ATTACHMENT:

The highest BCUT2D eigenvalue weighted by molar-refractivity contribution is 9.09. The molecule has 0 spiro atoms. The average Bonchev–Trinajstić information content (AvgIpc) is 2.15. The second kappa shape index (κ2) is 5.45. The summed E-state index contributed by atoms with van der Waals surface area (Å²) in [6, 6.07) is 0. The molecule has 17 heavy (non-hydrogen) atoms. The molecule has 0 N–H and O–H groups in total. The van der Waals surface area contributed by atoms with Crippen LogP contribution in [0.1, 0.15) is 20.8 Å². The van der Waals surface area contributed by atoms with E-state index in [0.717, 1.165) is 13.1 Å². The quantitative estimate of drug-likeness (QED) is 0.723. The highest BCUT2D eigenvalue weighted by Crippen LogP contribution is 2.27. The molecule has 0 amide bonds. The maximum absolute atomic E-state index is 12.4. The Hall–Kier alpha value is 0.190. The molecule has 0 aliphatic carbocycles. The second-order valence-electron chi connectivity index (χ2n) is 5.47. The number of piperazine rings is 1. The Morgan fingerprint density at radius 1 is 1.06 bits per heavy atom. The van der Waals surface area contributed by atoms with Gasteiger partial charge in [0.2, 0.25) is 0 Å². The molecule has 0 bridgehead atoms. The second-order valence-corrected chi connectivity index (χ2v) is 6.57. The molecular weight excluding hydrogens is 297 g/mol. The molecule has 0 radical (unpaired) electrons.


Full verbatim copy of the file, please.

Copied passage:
The highest BCUT2D eigenvalue weighted by molar-refractivity contribution is 9.09. The molecule has 0 spiro atoms. The average Bonchev–Trinajstić information content (AvgIpc) is 2.15. The second kappa shape index (κ2) is 5.45. The summed E-state index contributed by atoms with van der Waals surface area (Å²) in [6, 6.07) is 0. The molecule has 17 heavy (non-hydrogen) atoms. The molecule has 0 N–H and O–H groups in total. The van der Waals surface area contributed by atoms with Crippen LogP contribution in [0.1, 0.15) is 20.8 Å². The van der Waals surface area contributed by atoms with E-state index in [0.717, 1.165) is 13.1 Å². The quantitative estimate of drug-likeness (QED) is 0.723. The highest BCUT2D eigenvalue weighted by Crippen LogP contribution is 2.27. The molecule has 0 amide bonds. The maximum absolute atomic E-state index is 12.4. The Hall–Kier alpha value is 0.190. The molecule has 0 aliphatic carbocycles. The second-order valence-electron chi connectivity index (χ2n) is 5.47. The number of piperazine rings is 1. The Morgan fingerprint density at radius 1 is 1.06 bits per heavy atom. The van der Waals surface area contributed by atoms with Gasteiger partial charge in [0.2, 0.25) is 0 Å². The molecule has 0 bridgehead atoms. The second-order valence-corrected chi connectivity index (χ2v) is 6.57. The molecular weight excluding hydrogens is 297 g/mol. The molecule has 0 radical (unpaired) electrons.